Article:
Spirituality, Inc: Religion in the American Workplace

Spirituality, Inc: Religion in the American Workplace

Spirituality, Inc: Religion in the American Workplace

Spirituality, Inc: Religion in the American Workplace

Synopsis

For many Americans spirituality and business seem to be polar opposites: one is concerned with lofty questions of ultimate significance, the other with mundane matters of the daily grind. Yet over the last two decades the two have become increasingly linked, and as the barriers between them are broken down, many see this as a revolutionary shift in American business culture.

Lake Lambert III provides a comprehensive examination of the workplace spirituality movement, and explores how it is both shaping and being shaped by American business culture. Situating the phenomenon in an historical context, Lambert surveys the role of spirituality in business from medieval guilds to industrial "company towns" right up to current trends in the ever-changing contemporary business environment. Using case studies from specific businesses, such as Chick-fil-A and Hobby Lobby, he analyzes the enhanced benefits and support that workplace spirituality offers to employees, while exposing the conflicts it engenders, including diversity, religious freedom, and discrimination issues.

The American workplace today is experiencing dramatic upheaval and change. Spirituality, Inc. offers important insights into the role of religion in this transformation. With employees seeking new ways to strike a proper life-work balance and find meaning in their everyday lives, spirituality in the workplace is a trend that will become increasingly important in the American business landscape. Spirituality, Inc. provides a critical overview of this phenomenon that does not ignore the movement's many positive contributions to the workplace, yet does not overlook the potential for abuse.

Excerpt

When Patricia Aburdene issued her latest book in the Megatrends franchise, she and her sometime partner, John Naisbitt, had been offering their prophecies on American business culture for almost twenty years. The newest edition was unique, however, because it blurred the line between religion and commerce in a way unexpected for a business best seller. Megatrends 2010 promised to reveal “the rise of conscious capitalism” as the new revolution in corporate operations, consumer behavior, investing, business leadership, and work itself. Filled with interviews, anecdotes, and predictions in bold face, Megatrends 2010 concluded that capitalism was being transformed from an egoistic survival of the fittest built around greed to a new vision of commerce grounded in compassion and enlightened self-interest that is, at its heart, a spiritual phenomenon. No longer would God and mammon be separate, and the path to enlightenment would no more require the renunciation of worldly possessions. Instead, they were coming together in new and creative ways. The “power of spirituality,” Aburdene asserted, was making an impact and demanded notice as the next big trend in American business.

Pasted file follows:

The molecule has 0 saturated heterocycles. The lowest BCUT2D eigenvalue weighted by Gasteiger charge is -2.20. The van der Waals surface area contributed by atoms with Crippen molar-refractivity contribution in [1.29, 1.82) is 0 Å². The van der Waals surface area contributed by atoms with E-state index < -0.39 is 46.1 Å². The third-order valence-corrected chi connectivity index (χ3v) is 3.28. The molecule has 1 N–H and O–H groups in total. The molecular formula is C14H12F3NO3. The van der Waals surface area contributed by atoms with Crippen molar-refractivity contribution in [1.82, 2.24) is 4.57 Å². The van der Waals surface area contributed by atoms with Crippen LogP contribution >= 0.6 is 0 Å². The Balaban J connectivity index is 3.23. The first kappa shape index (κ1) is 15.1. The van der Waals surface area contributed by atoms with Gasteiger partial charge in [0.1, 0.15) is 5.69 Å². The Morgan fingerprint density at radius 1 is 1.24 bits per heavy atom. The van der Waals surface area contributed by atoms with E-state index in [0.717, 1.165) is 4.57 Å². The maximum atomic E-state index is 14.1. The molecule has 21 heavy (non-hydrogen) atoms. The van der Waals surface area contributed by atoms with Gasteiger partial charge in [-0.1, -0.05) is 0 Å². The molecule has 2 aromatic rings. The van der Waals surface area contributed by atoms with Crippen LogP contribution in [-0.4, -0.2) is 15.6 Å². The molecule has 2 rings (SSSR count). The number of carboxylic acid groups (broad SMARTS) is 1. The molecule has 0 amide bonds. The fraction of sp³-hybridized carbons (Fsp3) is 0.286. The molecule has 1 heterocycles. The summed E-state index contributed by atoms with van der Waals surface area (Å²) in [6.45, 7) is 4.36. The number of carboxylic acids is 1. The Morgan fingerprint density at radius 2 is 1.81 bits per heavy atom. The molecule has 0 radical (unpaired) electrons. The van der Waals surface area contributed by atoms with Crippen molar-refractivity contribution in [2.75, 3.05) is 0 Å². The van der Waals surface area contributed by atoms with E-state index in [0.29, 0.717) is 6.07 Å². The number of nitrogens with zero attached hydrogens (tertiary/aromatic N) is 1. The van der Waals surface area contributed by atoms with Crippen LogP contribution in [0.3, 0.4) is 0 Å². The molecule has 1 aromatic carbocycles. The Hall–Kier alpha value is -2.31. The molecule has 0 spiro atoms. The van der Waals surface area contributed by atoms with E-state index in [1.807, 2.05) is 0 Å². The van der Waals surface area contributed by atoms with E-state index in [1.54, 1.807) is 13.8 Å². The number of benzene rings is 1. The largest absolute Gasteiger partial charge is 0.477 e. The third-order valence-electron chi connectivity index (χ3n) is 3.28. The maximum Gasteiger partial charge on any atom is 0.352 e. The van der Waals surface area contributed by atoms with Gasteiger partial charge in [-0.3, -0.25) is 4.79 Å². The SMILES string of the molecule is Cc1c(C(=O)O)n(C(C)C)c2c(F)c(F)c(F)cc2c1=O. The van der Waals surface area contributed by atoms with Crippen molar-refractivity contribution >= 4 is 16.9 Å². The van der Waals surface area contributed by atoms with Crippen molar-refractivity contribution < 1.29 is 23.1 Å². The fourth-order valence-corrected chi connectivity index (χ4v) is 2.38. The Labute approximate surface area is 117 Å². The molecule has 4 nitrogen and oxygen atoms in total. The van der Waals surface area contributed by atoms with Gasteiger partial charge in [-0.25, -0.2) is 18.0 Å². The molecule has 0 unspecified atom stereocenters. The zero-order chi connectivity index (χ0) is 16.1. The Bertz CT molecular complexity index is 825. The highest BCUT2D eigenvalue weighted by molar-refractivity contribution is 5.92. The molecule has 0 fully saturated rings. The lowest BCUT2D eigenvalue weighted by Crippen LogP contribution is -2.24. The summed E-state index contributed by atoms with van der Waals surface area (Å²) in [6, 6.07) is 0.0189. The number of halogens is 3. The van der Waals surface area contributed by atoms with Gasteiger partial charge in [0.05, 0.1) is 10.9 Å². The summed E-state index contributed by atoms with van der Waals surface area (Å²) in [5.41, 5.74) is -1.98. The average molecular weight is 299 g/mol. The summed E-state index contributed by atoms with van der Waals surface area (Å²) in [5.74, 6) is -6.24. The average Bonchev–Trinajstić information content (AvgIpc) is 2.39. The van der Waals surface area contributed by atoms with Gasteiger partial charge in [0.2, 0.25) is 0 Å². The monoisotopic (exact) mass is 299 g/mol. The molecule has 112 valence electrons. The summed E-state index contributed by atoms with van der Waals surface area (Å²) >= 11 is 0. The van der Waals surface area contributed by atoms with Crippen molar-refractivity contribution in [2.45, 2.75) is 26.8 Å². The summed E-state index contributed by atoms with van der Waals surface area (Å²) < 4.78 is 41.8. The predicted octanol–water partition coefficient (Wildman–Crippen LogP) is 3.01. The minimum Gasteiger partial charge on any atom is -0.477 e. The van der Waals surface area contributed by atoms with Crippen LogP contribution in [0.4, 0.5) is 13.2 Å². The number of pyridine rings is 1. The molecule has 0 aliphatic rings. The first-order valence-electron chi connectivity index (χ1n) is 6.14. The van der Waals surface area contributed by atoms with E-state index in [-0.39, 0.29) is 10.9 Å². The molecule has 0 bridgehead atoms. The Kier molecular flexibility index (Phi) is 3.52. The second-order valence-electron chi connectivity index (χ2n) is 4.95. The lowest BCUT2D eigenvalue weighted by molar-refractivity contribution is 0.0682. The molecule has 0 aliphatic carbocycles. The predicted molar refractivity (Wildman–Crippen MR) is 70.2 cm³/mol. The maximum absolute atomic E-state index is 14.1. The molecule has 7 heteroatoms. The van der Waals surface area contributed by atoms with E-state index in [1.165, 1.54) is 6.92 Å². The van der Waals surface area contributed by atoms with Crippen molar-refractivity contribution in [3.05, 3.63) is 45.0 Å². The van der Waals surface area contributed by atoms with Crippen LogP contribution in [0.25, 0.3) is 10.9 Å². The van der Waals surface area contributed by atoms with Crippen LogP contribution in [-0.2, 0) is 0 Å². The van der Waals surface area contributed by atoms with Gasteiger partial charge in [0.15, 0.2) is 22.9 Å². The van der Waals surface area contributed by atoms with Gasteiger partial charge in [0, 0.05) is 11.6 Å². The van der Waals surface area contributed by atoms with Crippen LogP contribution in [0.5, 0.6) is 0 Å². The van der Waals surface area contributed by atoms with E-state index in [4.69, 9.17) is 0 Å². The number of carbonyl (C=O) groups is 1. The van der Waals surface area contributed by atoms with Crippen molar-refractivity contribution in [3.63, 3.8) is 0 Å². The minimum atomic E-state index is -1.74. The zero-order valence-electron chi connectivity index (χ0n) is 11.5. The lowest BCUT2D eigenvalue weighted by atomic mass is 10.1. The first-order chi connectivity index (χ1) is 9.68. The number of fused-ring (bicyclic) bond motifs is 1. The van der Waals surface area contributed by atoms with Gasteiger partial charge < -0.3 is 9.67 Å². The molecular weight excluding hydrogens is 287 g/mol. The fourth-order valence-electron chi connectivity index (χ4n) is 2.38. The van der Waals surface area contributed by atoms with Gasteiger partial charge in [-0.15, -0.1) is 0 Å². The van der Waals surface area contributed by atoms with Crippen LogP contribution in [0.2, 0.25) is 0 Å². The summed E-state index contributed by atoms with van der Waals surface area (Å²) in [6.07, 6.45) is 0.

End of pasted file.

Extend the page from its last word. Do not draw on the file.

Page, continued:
What Aburdene predicted is today not hard to see. At the food giant Tyson Foods, workplace chaplains roam the corporate halls and processing floors. Corporations like Ford and Xerox sponsor spiritual retreats to spark creativity, and small businesses include Bible verses and Christian symbols on their advertising. In the fast-food industry, Chick-fil-A honors the Sabbath by closing on Sunday, and amid rapid growth they dedicate each new store to Gods glory. Prominent business theorists like The One-Minute Managers Kenneth Blanchard write books about Jesus as a leader, and even Wal-Mart sells the publications. At the same time, major American universities including Virginia Tech, Notre Dame, and Columbia University offer courses touting the value of spirituality to future business managers, and in Washington, DC, public policy makers wonder how to respond to a rising tide of religious discrimination complaints.

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